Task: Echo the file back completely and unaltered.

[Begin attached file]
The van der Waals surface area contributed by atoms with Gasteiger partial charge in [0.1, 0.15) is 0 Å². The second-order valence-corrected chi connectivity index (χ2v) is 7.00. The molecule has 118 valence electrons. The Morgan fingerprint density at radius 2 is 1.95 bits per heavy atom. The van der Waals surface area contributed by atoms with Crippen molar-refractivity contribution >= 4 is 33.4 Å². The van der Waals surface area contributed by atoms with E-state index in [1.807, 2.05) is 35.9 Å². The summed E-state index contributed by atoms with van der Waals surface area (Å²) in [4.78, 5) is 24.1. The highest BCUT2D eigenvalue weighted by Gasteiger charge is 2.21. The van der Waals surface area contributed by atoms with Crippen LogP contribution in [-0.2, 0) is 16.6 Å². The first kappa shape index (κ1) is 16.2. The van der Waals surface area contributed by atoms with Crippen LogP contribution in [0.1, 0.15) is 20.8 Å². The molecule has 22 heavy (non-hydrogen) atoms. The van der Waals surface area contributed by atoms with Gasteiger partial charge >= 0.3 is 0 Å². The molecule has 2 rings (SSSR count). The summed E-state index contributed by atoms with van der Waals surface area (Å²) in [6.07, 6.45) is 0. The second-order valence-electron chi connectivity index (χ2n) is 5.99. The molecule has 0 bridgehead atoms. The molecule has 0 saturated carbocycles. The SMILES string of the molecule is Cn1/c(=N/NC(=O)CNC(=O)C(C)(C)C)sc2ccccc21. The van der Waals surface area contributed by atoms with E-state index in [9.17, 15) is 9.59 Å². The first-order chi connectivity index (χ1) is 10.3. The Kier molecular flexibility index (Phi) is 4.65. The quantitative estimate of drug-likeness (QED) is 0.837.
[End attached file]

The van der Waals surface area contributed by atoms with Gasteiger partial charge in [0.1, 0.15) is 0 Å². The second-order valence-corrected chi connectivity index (χ2v) is 7.00. The molecule has 118 valence electrons. The Morgan fingerprint density at radius 2 is 1.95 bits per heavy atom. The van der Waals surface area contributed by atoms with Crippen molar-refractivity contribution >= 4 is 33.4 Å². The van der Waals surface area contributed by atoms with E-state index in [1.807, 2.05) is 35.9 Å². The summed E-state index contributed by atoms with van der Waals surface area (Å²) in [4.78, 5) is 24.1. The highest BCUT2D eigenvalue weighted by Gasteiger charge is 2.21. The van der Waals surface area contributed by atoms with Crippen LogP contribution in [-0.2, 0) is 16.6 Å². The first kappa shape index (κ1) is 16.2. The van der Waals surface area contributed by atoms with Crippen LogP contribution in [0.1, 0.15) is 20.8 Å². The molecule has 22 heavy (non-hydrogen) atoms. The van der Waals surface area contributed by atoms with Gasteiger partial charge >= 0.3 is 0 Å². The molecule has 2 rings (SSSR count). The summed E-state index contributed by atoms with van der Waals surface area (Å²) in [6.07, 6.45) is 0. The second-order valence-electron chi connectivity index (χ2n) is 5.99. The molecule has 0 bridgehead atoms. The molecule has 0 saturated carbocycles. The SMILES string of the molecule is Cn1/c(=N/NC(=O)CNC(=O)C(C)(C)C)sc2ccccc21. The van der Waals surface area contributed by atoms with E-state index in [9.17, 15) is 9.59 Å². The first-order chi connectivity index (χ1) is 10.3. The Kier molecular flexibility index (Phi) is 4.65. The quantitative estimate of drug-likeness (QED) is 0.837.